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The Supreme Court of Washington held that the state’s six-year statute of repose did not violate the state constitution or the equal protection clause of the United States Constitution.  Although it found itself compelled to enforce the statute to grant summary judgment on behalf of design professionals who designed condominiums that slid down a hillside during heavy rains, the court clearly felt the statute was distasteful and unfair.

The provision of the statute is:  “All claims or causes of action set forth in [the statute] shall accrue, and the applicable statute of limitations shall begin to run only during the period within six years after substantial completion of construction, or during the period within six years after the termination of the services enumerated [  ], whichever is later. …  Provided, that this limitation shall not be asserted as a defense by any owner, tenant or other person in possession and control of the improvement at the time such cause of action accrues.”

Plaintiff, condominium association, sought to get out from under the statute of repose by arguing that the phrase “termination of services” means ALL services provided by the A/E on the improvement and that since some minor repairs were completed years after the substantial completion, it was this later date that would trigger the running of the statute.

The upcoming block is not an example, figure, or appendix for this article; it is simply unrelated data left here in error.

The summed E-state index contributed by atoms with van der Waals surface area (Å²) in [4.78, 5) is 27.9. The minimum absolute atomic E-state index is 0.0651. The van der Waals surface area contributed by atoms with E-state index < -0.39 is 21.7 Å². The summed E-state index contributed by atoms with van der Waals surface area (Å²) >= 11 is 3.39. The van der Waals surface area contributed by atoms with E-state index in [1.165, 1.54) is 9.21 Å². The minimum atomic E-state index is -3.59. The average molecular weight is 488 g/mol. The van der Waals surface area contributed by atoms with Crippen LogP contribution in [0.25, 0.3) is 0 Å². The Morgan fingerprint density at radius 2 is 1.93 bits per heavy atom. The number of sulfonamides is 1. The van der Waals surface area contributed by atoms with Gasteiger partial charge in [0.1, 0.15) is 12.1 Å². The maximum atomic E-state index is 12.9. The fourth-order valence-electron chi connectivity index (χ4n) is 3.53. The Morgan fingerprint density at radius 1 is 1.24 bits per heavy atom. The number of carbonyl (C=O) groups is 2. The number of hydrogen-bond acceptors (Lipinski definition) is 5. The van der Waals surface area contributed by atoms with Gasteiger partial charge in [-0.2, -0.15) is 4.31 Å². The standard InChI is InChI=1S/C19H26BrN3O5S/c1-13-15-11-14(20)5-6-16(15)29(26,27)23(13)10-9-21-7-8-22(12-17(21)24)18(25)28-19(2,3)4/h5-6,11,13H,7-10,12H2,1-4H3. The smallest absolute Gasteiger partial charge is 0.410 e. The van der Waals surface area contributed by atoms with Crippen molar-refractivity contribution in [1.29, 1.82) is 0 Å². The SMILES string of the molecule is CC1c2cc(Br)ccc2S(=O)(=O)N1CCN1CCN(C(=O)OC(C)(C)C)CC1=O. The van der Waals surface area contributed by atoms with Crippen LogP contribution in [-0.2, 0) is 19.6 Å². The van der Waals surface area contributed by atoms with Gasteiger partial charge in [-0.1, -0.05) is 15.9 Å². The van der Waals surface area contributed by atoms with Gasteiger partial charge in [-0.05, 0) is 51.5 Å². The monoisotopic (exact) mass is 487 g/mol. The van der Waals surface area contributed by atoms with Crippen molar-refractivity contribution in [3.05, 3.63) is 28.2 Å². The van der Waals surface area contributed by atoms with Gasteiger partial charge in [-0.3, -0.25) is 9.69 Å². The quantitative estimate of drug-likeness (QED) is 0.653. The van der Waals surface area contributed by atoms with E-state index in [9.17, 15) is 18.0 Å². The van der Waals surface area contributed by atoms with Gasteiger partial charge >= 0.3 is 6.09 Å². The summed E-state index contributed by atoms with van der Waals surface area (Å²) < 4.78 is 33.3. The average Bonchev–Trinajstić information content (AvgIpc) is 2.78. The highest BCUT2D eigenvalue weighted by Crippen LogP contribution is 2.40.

The court rejected that argument saying that if the statute were read this way there would be no purpose if referencing substantial completion since by definition there are always services to be completed after substantial completion to bring the project to final completion.

The court also rejected an argument by the plaintiffs that until the units were sold the substantial completion could not have occurred.  Since the statute defines substantial completion as the date when the improvement MAY be used or occupied it did not matter what date the unit was first actually used or occupied.

On the plaintiff’s argument that the statute unconstitutionally benefited designers and contractors to the detriment of others, including the project owner, the court showed sympathy for the argument. In commenting critically upon the theoretical basis for the statute (i.e., that it provides protection for those in the construction industry who because of the durability of their products would have a long tail of liability), the court stated: “Contractors are not liable for the acts of owners, so that for them the fear of a long tail of liability for acts of others in unfounded, but the reverse is not true: owners may well have liability to third parties where harm is caused by construction defects revealed after the six-year repose period.  Yet the statute extinguishes their rights against the responsible contractors. Thus, the statute provides repose to negligent contractors in order to protect them from an illusory risk, while offering no protection to those who actually have a risk – owners or tenants who had no part in creating the harm but who have potential liability for it.  The long tail attaches to an innocent owner, while the statute immunizes the wrongdoers.”